Do you wave goodbye to your allotment when the winter arrives?
One Sunday in early November, I stopped digging, rested on my spade and looked around. Despite being the day of the week most plot holders visit the site, I was alone.
There has been a noticeable decline in plot holders tending their plots in recent weeks and I wondered if many people shut up shop on the allotment when the winter sets in?
I decided to ask the Twittersphere.
Clearly, this isn’t the case for the twittering allotment gardeners.
However, when the winter sets in with its cool temperatures, low levels of light and short days, there are many who lock up their sheds and shut down their allotments until spring.
I only have to think back to last year when we faced washout conditions on our plot to understand the weather in winter can be unforgiving.
Read my article: How to manage a waterlogged allotment
However, subject to the weather, there are many good reasons to keep up with the visits to your allotment garden during the winter months.
On cold, crisp winter days it’s a beautiful place. The hazy sunshine softens the bleakness of the winter and it can be calm and tranquil. I often stand in silence on the plot and just take it all in.
It can also be a productive time. If you plan your allotment effectively, there’s a range of crops to be enjoyed fresh over the winter months. Leeks, Cabbage, Brussels Sprouts and Kale are just some examples. If you haven’t any crops for winter this year, put them in your plan for the season ahead.
For me, though, the main reason to keep up with the visits to the allotment over winter is that it provides the opportunity to win time.
When spring arrives, there are so many things to do – use the winter to get ahead and prepare the allotment for the start of the growing season.
Here are some ways to spend and win time with your allotment this winter:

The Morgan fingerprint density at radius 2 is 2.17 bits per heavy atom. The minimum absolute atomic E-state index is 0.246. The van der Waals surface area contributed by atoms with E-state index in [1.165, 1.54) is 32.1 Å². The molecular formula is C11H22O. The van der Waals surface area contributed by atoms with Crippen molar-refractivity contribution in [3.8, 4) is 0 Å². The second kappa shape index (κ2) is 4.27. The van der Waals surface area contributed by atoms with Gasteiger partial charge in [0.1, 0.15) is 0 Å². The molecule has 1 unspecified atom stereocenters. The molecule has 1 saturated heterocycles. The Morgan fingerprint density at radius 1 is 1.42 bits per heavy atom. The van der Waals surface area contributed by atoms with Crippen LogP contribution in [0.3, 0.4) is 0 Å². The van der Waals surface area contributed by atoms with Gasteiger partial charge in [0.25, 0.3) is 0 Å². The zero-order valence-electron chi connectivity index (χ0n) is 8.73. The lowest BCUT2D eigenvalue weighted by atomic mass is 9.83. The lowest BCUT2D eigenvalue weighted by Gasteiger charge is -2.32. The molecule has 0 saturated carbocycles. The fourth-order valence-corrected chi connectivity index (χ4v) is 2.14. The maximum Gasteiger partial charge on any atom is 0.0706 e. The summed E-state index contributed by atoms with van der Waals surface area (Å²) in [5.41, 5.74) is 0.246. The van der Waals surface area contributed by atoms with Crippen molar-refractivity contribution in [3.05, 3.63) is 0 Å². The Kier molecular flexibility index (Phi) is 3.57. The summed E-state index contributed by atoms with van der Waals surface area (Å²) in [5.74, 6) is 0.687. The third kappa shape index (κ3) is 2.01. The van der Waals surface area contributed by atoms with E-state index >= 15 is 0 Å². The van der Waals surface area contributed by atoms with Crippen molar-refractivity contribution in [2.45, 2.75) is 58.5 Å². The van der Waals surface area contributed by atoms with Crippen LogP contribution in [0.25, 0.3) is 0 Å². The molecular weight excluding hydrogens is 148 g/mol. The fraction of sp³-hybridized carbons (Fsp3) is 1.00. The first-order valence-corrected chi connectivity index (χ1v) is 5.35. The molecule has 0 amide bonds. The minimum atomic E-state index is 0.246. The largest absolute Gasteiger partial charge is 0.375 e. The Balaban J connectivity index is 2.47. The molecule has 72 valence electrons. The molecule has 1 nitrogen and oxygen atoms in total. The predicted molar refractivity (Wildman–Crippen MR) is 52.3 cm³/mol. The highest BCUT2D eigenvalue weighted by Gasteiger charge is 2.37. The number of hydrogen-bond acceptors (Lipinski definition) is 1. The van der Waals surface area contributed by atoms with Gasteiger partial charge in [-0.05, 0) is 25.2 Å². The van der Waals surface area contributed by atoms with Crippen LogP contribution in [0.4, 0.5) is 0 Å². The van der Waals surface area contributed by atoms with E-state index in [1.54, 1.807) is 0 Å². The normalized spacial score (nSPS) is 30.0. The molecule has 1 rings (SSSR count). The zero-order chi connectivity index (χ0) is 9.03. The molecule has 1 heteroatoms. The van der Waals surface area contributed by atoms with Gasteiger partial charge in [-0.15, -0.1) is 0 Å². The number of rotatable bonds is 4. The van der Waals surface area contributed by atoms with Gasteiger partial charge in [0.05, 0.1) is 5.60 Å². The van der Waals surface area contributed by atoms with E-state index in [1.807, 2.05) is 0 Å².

Clear and Repair
As growth on the allotment slows down, take the time to clear your plot of weeds, waste and any crops that have now finished. If you haven’t already, make a compost area and add all of the organic matter to the pile. Take a look at some sound advice from the RHS on composting.
When the winter weather is on your side, take the opportunity to rebuild and repair. Fences, sheds, greenhouses and raised beds might need some TLC. This winter, I’m constructing more raised beds in time for spring planting.
If you’ve read my allotment diary, you will know that winter is one of my favourite times of the year on the plot. I’m in my element digging spadefuls of earth on cold days.
If the weather is dry, use the time to turn your soil and add as much organic matter as you can get your hands on. The frost will break down the clods of earth to a tilth and kill off any exposed pests that would otherwise shelter away for the winter.
Winter is an opportunity to take stock of your tools. Spades, Forks, Trowels and the like should be well cleaned, dried and oiled before being safely stored away for a short rest.
If it’s necessary to replace any tools or perhaps you fancy a treat, now is the time to buy. Allotment gardening doesn’t require a shed full of gizmo’s and gadget’s, but there are some fundamentals you should have for the task at hand.
Andrew O’Brien is a professional gardener and writes beautiful articles on all manner of gardening related matters on his blog. He’s also very generous when it comes to advice. Take a look at his lowdown on the fundamental tools for all gardeners.
As much as we grumble about the cold and wet weather of winter, take the time to consider our wildlife – much of which is a benefit to us in our allotments and gardens.
Why not give our birds a hand and get the little helpers involved too. Here’s a simple way make a bird nesting box from the RSPB.
You may also like to take the time now to plan a patch to grow some suitable pollinator plants in the new year. It’s a fantastic way to help our declining bee population and join in with some bee-friendly gardening.
What are you doing on your allotment and kitchen garden this winter? Do you have any other suggestions? I’d love to hear from you. Drop me a comment below or connect with me on Facebook, Twitter, Instagram and Pinterest.